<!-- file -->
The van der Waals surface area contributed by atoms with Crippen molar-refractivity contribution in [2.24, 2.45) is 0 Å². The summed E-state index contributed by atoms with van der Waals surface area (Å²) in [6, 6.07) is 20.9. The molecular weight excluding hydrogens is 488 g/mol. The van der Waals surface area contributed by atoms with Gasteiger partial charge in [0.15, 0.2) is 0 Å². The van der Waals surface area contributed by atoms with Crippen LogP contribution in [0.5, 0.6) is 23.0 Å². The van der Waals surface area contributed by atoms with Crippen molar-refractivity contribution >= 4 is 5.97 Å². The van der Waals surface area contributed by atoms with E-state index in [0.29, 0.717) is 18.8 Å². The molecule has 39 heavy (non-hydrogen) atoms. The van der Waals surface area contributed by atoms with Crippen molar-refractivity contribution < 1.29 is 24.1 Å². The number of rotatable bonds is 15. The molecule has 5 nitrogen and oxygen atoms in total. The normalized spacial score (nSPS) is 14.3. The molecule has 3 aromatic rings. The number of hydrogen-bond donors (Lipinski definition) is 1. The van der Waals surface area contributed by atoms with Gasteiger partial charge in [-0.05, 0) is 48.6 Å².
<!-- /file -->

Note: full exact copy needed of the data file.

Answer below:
The van der Waals surface area contributed by atoms with Crippen molar-refractivity contribution in [2.24, 2.45) is 0 Å². The summed E-state index contributed by atoms with van der Waals surface area (Å²) in [6, 6.07) is 20.9. The molecular weight excluding hydrogens is 488 g/mol. The van der Waals surface area contributed by atoms with Gasteiger partial charge in [0.15, 0.2) is 0 Å². The van der Waals surface area contributed by atoms with Crippen LogP contribution in [0.5, 0.6) is 23.0 Å². The van der Waals surface area contributed by atoms with Crippen molar-refractivity contribution >= 4 is 5.97 Å². The van der Waals surface area contributed by atoms with E-state index in [0.29, 0.717) is 18.8 Å². The molecule has 39 heavy (non-hydrogen) atoms. The van der Waals surface area contributed by atoms with Crippen molar-refractivity contribution < 1.29 is 24.1 Å². The number of rotatable bonds is 15. The molecule has 5 nitrogen and oxygen atoms in total. The normalized spacial score (nSPS) is 14.3. The molecule has 3 aromatic rings. The number of hydrogen-bond donors (Lipinski definition) is 1. The van der Waals surface area contributed by atoms with Gasteiger partial charge in [-0.05, 0) is 48.6 Å².